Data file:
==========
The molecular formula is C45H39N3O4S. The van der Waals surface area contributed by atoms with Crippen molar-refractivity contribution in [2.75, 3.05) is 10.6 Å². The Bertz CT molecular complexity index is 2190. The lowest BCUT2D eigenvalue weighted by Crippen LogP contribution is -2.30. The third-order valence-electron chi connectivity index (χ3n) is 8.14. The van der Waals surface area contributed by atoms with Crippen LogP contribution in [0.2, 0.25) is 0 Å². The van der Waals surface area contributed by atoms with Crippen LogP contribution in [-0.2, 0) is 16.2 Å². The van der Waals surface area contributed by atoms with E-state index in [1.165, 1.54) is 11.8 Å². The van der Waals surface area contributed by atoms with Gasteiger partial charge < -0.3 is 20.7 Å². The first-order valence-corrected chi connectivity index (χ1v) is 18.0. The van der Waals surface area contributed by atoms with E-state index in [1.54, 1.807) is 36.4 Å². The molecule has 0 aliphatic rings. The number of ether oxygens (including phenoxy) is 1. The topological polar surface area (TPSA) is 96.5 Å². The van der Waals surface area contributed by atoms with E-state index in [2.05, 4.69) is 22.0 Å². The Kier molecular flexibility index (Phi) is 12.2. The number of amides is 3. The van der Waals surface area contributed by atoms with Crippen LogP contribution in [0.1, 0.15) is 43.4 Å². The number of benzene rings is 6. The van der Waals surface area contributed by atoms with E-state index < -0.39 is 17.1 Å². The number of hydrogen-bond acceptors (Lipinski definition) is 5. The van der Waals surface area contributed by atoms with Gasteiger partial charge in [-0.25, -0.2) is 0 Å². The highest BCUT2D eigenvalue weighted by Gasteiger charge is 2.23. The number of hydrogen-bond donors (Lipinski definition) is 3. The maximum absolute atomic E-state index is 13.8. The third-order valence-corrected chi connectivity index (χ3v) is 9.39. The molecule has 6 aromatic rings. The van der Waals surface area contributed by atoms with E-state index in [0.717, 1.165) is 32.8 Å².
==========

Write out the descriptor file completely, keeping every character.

The molecular formula is C45H39N3O4S. The van der Waals surface area contributed by atoms with Crippen molar-refractivity contribution in [2.75, 3.05) is 10.6 Å². The Bertz CT molecular complexity index is 2190. The lowest BCUT2D eigenvalue weighted by Crippen LogP contribution is -2.30. The third-order valence-electron chi connectivity index (χ3n) is 8.14. The van der Waals surface area contributed by atoms with Crippen LogP contribution in [0.2, 0.25) is 0 Å². The van der Waals surface area contributed by atoms with Crippen LogP contribution in [-0.2, 0) is 16.2 Å². The van der Waals surface area contributed by atoms with E-state index in [1.165, 1.54) is 11.8 Å². The van der Waals surface area contributed by atoms with Gasteiger partial charge < -0.3 is 20.7 Å². The first-order valence-corrected chi connectivity index (χ1v) is 18.0. The van der Waals surface area contributed by atoms with E-state index in [1.54, 1.807) is 36.4 Å². The molecule has 0 aliphatic rings. The number of ether oxygens (including phenoxy) is 1. The topological polar surface area (TPSA) is 96.5 Å². The van der Waals surface area contributed by atoms with E-state index in [2.05, 4.69) is 22.0 Å². The Kier molecular flexibility index (Phi) is 12.2. The number of amides is 3. The van der Waals surface area contributed by atoms with Crippen LogP contribution in [0.1, 0.15) is 43.4 Å². The number of benzene rings is 6. The van der Waals surface area contributed by atoms with E-state index < -0.39 is 17.1 Å². The number of hydrogen-bond acceptors (Lipinski definition) is 5. The van der Waals surface area contributed by atoms with Gasteiger partial charge in [-0.25, -0.2) is 0 Å². The highest BCUT2D eigenvalue weighted by Gasteiger charge is 2.23. The number of hydrogen-bond donors (Lipinski definition) is 3. The maximum absolute atomic E-state index is 13.8. The third-order valence-corrected chi connectivity index (χ3v) is 9.39. The molecule has 6 aromatic rings. The van der Waals surface area contributed by atoms with E-state index in [0.717, 1.165) is 32.8 Å².